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Cablegate: Humanitarians Wary As Violence Spreads to North Ossetia

VZCZCXRO3400
RR RUEHLN RUEHPOD RUEHVK RUEHYG
DE RUEHMO #3137 2981309
ZNR UUUUU ZZH
R 241309Z OCT 08
FM AMEMBASSY MOSCOW
TO RUEHC/SECSTATE WASHDC 0509
INFO RUEHXD/MOSCOW POLITICAL COLLECTIVE

UNCLAS MOSCOW 003137

DEPARTMENT FOR PRM/ECA AND EUR/RUS

SENSITIVE
SIPDIS

E.O. 12958: N/A
TAGS: PREF PGOV PTER EAID RS
SUBJECT: HUMANITARIANS WARY AS VIOLENCE SPREADS TO NORTH OSSETIA

REF: Moscow 3089

1. (SBU) Summary: Unknown attackers blew up a local official's car
in front of a downtown hotel in the relative safe haven of
Vladikavkaz. Expatriate humanitarians living and working in North
Ossetia and its neighboring republics acknowledge a generally
deteriorating regional security situation with no improvement in
sight. The alternatives for the Russian Government - a harsh
security crackdown or fresh political initiative that could upset
the status quo local bureaucracy - are unpalatable to Moscow. End
Summary.

Havoc on the High Street
------------------------

2. (U) Russian press reported October 22 on the bombing of a car
belonging to the first deputy mayor of the North Ossetian capital
city Vladikavkaz. The official, Mairam Tamayev, was hospitalized in
grave condition or only with a slight leg injury, depending on the
account. An Itar-Tass police source reported an explosive yield of
200-300 grams of TNT. Police investigators have not yet identified a
perpetrator.

3. (SBU) The most striking element of the crime was where it took
place: in front of the Hotel Vladikavkaz, the city's faded
Brezhnevian former Intourist hotel. Along with the Imperial, this
is one of only two hotels in North Ossetia that the UN Department of
Safety and Security in the Russian Federation has cleared for
official use. (Note: UNDSS has not cleared any hotels in
Ingushetia, Chechnya, or Dagestan. End note.) It is a 20-minute
walk from World Vision Russia's team house and even closer to some
UNHCR expatriate staff housing. An attack in such a prominent
location thus suggests that the region's insurgents and criminal
elements have been emboldened by recent successful assaults on
authorities in neighboring Ingushetia (reftel).

4. (SBU) In a meeting with Refcoord and ACS Chief October 21,
Medecins San Frontieres (MSF) officials said escalating violence in
the region is of great concern to them. MSF-Holland has three
offices in the North Caucasus - in Nalchik (Kabardino-Balkaria),
Nazran (Ingushetia), and Groznyy (Chechnya). Head of Mission Willem
de Jonge, a Dutch citizen, observed that the threat posed by Muslim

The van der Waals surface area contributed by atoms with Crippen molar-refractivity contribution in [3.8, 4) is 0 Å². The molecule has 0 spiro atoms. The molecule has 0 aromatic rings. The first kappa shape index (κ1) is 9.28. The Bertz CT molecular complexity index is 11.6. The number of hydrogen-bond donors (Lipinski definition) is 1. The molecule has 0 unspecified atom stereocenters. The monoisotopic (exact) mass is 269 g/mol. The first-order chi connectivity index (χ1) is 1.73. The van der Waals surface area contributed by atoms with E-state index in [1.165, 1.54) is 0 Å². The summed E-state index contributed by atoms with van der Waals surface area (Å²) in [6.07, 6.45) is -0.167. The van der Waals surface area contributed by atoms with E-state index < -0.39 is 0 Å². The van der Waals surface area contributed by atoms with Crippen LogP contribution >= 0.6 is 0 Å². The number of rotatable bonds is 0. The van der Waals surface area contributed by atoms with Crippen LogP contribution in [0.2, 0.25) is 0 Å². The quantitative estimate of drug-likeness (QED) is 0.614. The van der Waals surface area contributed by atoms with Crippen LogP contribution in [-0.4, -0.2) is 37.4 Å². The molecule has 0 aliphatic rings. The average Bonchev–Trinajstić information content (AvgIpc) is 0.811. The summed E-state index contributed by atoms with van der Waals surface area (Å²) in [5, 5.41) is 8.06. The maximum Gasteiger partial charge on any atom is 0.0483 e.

extremists seems to be growing across the region, with Ingushetia in
particular "spiraling out of control." Jonge was particularly
concerned with the emergence of suicide attacks. Although such
attacks have thus far been few, they are worrying simply because
they are not a typically Caucasian form of political violence.

5. (SBU) International Rescue Committee Russia Country Director
Thomas Hill speculated October 20 that Caucasus insurgents are
"almost close enough in boots, guns, and funding to launch
full-scale [assaults] if they wanted to" but will probably be
content simply to take a break over the winter while, as in previous
years, continuing to stockpile resources and instill fear among the
population, thus weakening the local government.

6. (SBU) Not everyone gives the rebels so much credit for being the
masters of their own fate. Jo Hegenauer, outgoing UNHCR Vladikavkaz
Head of Office, told us October 21 that the October 18 attack
against FSB troops in Ingushetia (reftel) was not really
extraordinary and that the Russian military could effectively crack
down whenever it wished. Hegenauer, who has just completed three
and a half years in the North Caucasus, said he thought most of the
region's true radicals had already been killed or were in exile
abroad, from where it is much easier to propagandize about a rising
Islam-inspired Caucasus Emirate (e.g., on the jihadist "Kavkaz
Center" website).

Comment
-------

7. (SBU) For Hegenauer's analysis to be correct the Russian
Government would have to be willing to commit itself to use of force
on a scale that would draw domestic and, even more so, international
condemnation. What we and our humanitarian colleagues can
anticipate instead is chronic political and organized criminal
violence barely kept in check by federal forces and sometimes
uncomfortably close to "home." The alternative, a political fix,
would require acknowledging the base of protestors and
disenfranchised, replacing corrupt local officials, supporting
regional clan and religious leaders, and providing -- and protecting
from graft - substantial funding for livelihoods that provide a
meaningful alternative to perpetual militancy.

BEYRLE

© Scoop Media

 
 
 
 
 
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